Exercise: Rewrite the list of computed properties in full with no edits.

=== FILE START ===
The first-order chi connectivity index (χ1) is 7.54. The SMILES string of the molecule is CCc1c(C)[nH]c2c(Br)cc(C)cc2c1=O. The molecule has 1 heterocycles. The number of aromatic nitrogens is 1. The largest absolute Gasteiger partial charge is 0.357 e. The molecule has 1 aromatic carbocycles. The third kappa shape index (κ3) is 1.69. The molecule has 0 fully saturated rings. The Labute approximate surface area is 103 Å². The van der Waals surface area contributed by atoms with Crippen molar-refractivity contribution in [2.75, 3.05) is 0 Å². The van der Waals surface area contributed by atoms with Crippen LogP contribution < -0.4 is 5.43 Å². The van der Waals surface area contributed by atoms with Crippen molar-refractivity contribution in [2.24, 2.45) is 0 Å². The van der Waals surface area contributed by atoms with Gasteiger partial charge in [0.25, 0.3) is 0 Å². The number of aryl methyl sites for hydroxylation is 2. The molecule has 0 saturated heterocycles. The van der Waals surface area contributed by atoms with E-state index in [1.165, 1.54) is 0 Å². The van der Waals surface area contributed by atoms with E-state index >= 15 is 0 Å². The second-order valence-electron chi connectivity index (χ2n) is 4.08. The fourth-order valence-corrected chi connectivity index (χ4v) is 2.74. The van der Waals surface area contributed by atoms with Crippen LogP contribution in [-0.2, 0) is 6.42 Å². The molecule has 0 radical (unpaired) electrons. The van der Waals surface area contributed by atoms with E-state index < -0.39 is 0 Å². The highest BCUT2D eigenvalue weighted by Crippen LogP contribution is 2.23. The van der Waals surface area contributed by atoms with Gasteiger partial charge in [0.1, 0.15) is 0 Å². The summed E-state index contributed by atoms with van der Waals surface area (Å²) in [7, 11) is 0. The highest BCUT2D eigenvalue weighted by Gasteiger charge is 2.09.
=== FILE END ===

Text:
The first-order chi connectivity index (χ1) is 7.54. The SMILES string of the molecule is CCc1c(C)[nH]c2c(Br)cc(C)cc2c1=O. The molecule has 1 heterocycles. The number of aromatic nitrogens is 1. The largest absolute Gasteiger partial charge is 0.357 e. The molecule has 1 aromatic carbocycles. The third kappa shape index (κ3) is 1.69. The molecule has 0 fully saturated rings. The Labute approximate surface area is 103 Å². The van der Waals surface area contributed by atoms with Crippen molar-refractivity contribution in [2.75, 3.05) is 0 Å². The van der Waals surface area contributed by atoms with Crippen LogP contribution < -0.4 is 5.43 Å². The van der Waals surface area contributed by atoms with Crippen molar-refractivity contribution in [2.24, 2.45) is 0 Å². The van der Waals surface area contributed by atoms with Gasteiger partial charge in [0.25, 0.3) is 0 Å². The number of aryl methyl sites for hydroxylation is 2. The molecule has 0 saturated heterocycles. The van der Waals surface area contributed by atoms with E-state index in [1.165, 1.54) is 0 Å². The van der Waals surface area contributed by atoms with E-state index >= 15 is 0 Å². The second-order valence-electron chi connectivity index (χ2n) is 4.08. The fourth-order valence-corrected chi connectivity index (χ4v) is 2.74. The van der Waals surface area contributed by atoms with Crippen LogP contribution in [-0.2, 0) is 6.42 Å². The molecule has 0 radical (unpaired) electrons. The van der Waals surface area contributed by atoms with E-state index < -0.39 is 0 Å². The highest BCUT2D eigenvalue weighted by Crippen LogP contribution is 2.23. The van der Waals surface area contributed by atoms with Gasteiger partial charge in [0.1, 0.15) is 0 Å². The summed E-state index contributed by atoms with van der Waals surface area (Å²) in [7, 11) is 0. The highest BCUT2D eigenvalue weighted by Gasteiger charge is 2.09.